Samsung has recalled its new Galaxy Note 7 smartphones in 10 countries after reports that some batteries exploded or caught fire.
Koh Dong-jin, head of the South Korean company’s smartphone business, expressed regret over the recall of an estimated 1m devices, which will affect markets including South Korea, the United States and Australia.
The phone was due to launch in the UK on Friday but Samsung said sales had been stopped because of a “battery cell issue”.
Reports began circulating on social media during the week that the phone was catching fire when charging. Samsung would not confirm if the problems happened while the phones were charging or during normal use.
The recall comes just over two weeks after the company launched its latest premium phone, which features an outsized screen and high-resolution camera.
Koh, who declined to comment on how many phones needed to be replaced, said Samsung had sold 2.5m of the devices so far. The manufacturer plans to replace not only phones with faulty batteries sold to consumers, but also retailer inventories and units in transit. Nomura estimated that more than 1m units have been sold to end consumers.
“I can’t comment on exactly how much the cost will be, but it pains my heart that it will be such a big number,” Koh said.
Models in China feature a different battery and are not being recalled by Samsung, the world’s biggest smartphone vendor.
The scale of the recall is unprecedented for Samsung, which prides itself on its manufacturing prowess. While recalls in the smartphone industry do happen, including for rival Apple, the nature of the problem for the Galaxy Note 7 is a serious blow to Samsung’s reputation, analysts said.
The company should act quickly to minimise damage to its smartphone recovery, after a string of product successes had reversed a fall in market share, they added.
The phone first launched in 10 markets in North America, Asia and the Middle East. Further roll-outs have occurred since in markets like China, where sales started just this week. Its wider availability, including this weekend in the UK, is now on hold.
While there are occasional reports of phones catching fire or otherwise burning users, documented cases that lead to widespread product recalls remain relatively rare. Samsung said it was aware of 35 reports of affected Note 7 batteries.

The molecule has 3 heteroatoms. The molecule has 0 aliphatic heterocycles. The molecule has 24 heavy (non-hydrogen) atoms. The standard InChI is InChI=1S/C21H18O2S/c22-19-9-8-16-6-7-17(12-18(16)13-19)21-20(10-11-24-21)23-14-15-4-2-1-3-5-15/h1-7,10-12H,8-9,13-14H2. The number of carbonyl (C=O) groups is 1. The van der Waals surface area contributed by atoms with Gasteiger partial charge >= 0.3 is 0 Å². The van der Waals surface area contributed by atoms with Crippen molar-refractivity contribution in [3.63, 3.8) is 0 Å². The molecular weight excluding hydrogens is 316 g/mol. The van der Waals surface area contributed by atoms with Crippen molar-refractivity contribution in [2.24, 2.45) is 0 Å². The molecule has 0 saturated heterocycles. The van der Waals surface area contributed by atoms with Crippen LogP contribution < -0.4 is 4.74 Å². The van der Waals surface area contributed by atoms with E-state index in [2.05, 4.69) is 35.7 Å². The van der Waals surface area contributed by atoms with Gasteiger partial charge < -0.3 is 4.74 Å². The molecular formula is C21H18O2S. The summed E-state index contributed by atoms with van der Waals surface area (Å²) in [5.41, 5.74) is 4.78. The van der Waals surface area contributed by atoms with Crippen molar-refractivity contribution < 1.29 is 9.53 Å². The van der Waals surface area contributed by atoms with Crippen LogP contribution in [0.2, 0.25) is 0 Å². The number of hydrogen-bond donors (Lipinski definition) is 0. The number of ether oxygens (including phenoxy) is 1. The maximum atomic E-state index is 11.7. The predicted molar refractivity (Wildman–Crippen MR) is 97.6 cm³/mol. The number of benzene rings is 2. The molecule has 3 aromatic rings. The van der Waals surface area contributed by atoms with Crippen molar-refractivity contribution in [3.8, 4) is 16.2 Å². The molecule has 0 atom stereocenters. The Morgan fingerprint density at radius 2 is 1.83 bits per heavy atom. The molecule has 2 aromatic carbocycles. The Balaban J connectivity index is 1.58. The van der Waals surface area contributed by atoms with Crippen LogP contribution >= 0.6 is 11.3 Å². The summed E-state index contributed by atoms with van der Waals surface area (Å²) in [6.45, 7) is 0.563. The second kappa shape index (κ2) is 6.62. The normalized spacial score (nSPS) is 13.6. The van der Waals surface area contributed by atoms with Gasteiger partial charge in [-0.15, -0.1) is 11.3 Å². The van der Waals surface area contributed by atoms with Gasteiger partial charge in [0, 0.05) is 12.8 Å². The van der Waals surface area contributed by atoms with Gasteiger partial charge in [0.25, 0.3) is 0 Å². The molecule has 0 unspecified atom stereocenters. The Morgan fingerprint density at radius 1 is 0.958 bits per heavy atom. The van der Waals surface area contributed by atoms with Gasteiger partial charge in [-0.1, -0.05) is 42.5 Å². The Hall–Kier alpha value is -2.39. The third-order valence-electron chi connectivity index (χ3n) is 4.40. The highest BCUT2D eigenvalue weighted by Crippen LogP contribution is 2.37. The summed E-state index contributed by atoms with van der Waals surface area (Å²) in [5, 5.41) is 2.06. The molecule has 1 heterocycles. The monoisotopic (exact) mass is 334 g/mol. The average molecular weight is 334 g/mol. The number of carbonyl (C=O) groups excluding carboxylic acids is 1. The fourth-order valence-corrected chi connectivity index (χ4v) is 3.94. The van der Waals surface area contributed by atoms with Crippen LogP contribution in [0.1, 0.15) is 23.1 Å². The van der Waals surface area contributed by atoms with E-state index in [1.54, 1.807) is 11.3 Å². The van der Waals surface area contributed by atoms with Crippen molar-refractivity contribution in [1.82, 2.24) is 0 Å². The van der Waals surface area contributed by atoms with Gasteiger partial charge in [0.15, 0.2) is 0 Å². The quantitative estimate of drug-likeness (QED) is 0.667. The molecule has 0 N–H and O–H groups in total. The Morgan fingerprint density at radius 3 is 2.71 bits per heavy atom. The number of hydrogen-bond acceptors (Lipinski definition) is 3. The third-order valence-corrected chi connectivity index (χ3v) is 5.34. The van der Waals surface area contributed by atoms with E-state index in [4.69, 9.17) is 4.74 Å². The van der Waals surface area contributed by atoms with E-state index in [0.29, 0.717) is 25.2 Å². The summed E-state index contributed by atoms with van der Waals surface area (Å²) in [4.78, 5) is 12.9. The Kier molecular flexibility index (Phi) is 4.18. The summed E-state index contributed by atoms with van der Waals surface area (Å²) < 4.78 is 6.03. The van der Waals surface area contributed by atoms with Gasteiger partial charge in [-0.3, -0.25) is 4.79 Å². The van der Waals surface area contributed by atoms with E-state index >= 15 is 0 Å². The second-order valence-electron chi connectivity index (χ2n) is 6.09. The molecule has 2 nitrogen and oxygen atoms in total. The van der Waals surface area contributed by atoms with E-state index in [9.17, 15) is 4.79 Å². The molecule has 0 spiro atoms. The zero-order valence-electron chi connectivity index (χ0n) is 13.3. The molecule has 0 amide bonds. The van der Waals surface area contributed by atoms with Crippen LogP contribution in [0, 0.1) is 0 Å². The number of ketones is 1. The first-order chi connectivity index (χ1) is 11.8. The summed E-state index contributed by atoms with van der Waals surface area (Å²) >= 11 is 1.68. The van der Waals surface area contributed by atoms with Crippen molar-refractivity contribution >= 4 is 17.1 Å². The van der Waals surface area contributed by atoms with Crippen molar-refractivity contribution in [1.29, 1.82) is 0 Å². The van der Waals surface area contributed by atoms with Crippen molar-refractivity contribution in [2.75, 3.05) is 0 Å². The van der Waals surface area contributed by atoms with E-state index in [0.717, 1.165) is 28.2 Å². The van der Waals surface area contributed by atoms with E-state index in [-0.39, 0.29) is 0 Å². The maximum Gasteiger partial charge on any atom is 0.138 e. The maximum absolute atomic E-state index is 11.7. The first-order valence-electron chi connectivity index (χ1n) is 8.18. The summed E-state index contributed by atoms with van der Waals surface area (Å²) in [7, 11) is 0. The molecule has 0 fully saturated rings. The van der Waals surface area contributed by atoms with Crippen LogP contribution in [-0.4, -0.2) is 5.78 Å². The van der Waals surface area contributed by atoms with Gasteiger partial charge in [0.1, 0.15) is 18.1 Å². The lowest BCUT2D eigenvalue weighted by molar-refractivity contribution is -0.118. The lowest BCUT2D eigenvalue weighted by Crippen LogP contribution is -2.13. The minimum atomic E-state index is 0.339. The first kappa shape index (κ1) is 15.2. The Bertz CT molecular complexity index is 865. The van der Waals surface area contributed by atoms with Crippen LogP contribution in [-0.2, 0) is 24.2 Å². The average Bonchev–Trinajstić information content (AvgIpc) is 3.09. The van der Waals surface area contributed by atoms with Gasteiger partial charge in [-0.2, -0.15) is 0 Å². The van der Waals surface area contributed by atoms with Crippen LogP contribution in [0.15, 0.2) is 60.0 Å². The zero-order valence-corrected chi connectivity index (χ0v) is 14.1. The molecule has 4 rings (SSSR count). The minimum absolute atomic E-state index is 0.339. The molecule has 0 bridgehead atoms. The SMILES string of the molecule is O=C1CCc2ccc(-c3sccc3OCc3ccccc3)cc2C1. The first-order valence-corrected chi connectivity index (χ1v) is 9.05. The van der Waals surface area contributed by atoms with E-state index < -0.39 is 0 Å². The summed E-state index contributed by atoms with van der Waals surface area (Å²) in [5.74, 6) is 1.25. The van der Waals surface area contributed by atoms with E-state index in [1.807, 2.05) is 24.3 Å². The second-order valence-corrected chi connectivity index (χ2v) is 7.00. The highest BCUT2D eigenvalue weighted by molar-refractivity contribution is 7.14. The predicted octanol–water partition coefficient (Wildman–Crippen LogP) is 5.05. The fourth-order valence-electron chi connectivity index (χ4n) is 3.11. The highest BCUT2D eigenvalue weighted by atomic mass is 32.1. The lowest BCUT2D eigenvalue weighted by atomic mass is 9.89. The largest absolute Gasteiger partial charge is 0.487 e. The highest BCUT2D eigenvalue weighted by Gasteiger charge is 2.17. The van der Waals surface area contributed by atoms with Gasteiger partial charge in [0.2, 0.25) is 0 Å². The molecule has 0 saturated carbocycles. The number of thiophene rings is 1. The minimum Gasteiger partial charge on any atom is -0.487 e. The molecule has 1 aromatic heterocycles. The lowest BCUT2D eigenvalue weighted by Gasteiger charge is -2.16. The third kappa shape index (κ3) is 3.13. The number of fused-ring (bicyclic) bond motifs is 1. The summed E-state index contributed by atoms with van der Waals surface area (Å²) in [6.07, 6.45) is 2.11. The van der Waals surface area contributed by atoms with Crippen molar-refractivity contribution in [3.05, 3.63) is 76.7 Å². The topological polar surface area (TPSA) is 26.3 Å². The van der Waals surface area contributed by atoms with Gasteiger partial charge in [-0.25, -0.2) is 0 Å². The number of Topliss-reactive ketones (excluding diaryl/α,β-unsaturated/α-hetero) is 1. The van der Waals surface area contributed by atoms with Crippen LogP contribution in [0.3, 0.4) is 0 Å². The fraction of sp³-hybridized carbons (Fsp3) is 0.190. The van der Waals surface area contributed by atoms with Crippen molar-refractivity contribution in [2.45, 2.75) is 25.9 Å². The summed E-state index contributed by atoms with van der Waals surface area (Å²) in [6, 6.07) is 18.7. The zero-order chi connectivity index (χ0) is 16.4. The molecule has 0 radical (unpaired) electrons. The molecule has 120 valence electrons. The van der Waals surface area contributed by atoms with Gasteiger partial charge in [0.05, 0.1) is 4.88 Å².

In 2007, the largest battery recall in consumer electronics history took place when Nokia, then the world’s top mobile handset maker, offered to replace 46m phone batteries produced for it by Japanese maker Matsushita Battery.
Germany’s biggest operator, Deutsche Telekom, said it had stopped delivering orders for the Galaxy Note 7, while French operator Orange said on its website that it had stopped pre-sales of the phone and postponed its planned sales launch –scheduled for Friday.
In Britain, mobile carriers EE and Vodafone continue to accept pre-orders for the Note 7 on their sites.
US operators have been taking pre-orders since early August. All major wireless carriers, including top US wireless provider Verizon Communications, said they had stopped selling the Galaxy Note 7.
Target, a major U.S. retailer, also said it had halted sales of the Note 7.
Verizon said that if a customer wants to return or exchange the Galaxy Note 7, it would waive through September 30 the restocking fee it charges customers. T-Mobile US, majority owned by Deutsche Telekom, said in a statement it would also waive restocking and shipping charges to customers who want to return the recalled phone.
Samsung has said it aimed for the Note 7 to maintain strong sales momentum in the second half of the year against stiffening competition from the likes of Apple, which is widely expected to release its latest iPhone next week.
“I am concerned more about a potential reduction in sales than recall costs,” said analyst Jay Yoo at Korea Investment & Securities. “The recall is likely to be a blow to earnings.”
Samsung said new sales of the Note 7 in affected markets would resume after it deals with replacements, a process it expects will begin in about two weeks. The firm would extend refund periods for affected customers and offer exchanges for other Samsung phones, Koh said.
Investors sold Samsung shares after the delay announcement on Thursday, stripping about $7bn from the firm’s market value, which remains just off recent record highs.